The first rule of any technology used in a business is that automation applied to an efficient operation will magnify the efficiency. The second is that automation applied to an inefficient operation will magnify the inefficiency. – Bill Gates
I’ve always been a little puzzled by the kind of people who want to know everything before they can make a decision. The ones who collect tons of data and try and analyse everything, working out all the stuff you could possibly work out.
What usually happens is that the person doing all this work then has to show it to someone else who doesn’t think that way – and who then makes a decision based on what their gut is telling them. It’s rare that you find anyone actually listening to the analysts.
The pandemic is a rare situation where you can probably see an A/B test taking place across the world. In general, the reaction of people is to ignore, then reluctantly accept, then overreact and look for someone to blame, and then start to do something, and say it was all part of a plan all along. Many countries listened to their scientists, some didn’t. Some had draconian policies, some didn’t.
The quote by Bill Gates is about automation, but it’s really about more than that these days. It’s about the application of knowledge. The challenges we face now are less about machinery and more about how people work with machines and it’s not that clear how you can do this well.
For example, anyone trying to sell a software solution will talk about how it will do everything. Or, more often, how it will help you to do something. Take images, for example. Once upon a time you needed a graphic designer to create attractive templates. Now, you can make things that look pretty good in minutes. Or you can stitch video together and create a clip that explains a particular point. And this is a good thing.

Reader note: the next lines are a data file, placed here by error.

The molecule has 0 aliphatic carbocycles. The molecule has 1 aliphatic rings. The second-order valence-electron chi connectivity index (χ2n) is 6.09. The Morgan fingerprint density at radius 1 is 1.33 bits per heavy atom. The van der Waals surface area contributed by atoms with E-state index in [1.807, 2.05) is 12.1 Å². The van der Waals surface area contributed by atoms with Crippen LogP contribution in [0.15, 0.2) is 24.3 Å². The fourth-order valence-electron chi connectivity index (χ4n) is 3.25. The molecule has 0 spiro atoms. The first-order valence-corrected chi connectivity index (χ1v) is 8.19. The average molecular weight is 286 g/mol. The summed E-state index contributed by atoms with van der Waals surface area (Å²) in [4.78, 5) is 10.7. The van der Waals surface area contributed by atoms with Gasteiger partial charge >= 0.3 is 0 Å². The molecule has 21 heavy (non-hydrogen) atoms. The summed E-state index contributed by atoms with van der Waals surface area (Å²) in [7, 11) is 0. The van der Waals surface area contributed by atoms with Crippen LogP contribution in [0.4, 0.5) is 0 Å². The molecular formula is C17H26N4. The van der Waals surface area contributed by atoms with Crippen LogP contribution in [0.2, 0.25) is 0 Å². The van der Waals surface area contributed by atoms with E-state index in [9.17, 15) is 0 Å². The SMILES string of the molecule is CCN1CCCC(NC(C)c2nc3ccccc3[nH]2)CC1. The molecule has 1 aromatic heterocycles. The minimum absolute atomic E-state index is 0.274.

In the relentless quest to make things easier to use, however, we end up often making things that aren’t worth using. But that’s ok as well, isn’t it? We now access information almost exclusively through recommendation algorithms. When was the last time you found something without searching for it? The algorithms do the job of matching us with the “best” stuff out there, helping us avoid the ever-increasing pile of everything else. At the same time some good stuff probably gets missed because it’s not the kind of thing that’s pushed up to the surface by the algorithms.
An article by John Kay in Prospect Magazine makes the argument that business as we knew it is no longer relevant. In the past you had to raise lots of money to do something – build a railroad, start a factory. The big businesses of now, however, don’t need money. They need brains. And technology – mostly computing tech. Stock markets have stopped being a way to raise money for a business and become a way to release money for founders. The number of listed firms you can invest in has been dropping, and the options are increasingly moving towards private ownership – which could actually be a good thing allowing companies to engage in long-term thinking without the burden of quarterly disclosures to a feverish and excitable investor population.
You don’t need much analysis to come to the conclusion that if you want to be recommended you have to be liked – and that’s something that humans do. But you’re probably liked for what you do – and that’s a result of how you use technology. Master the art of technology and the art of being human and you’re probably in a good place for a while.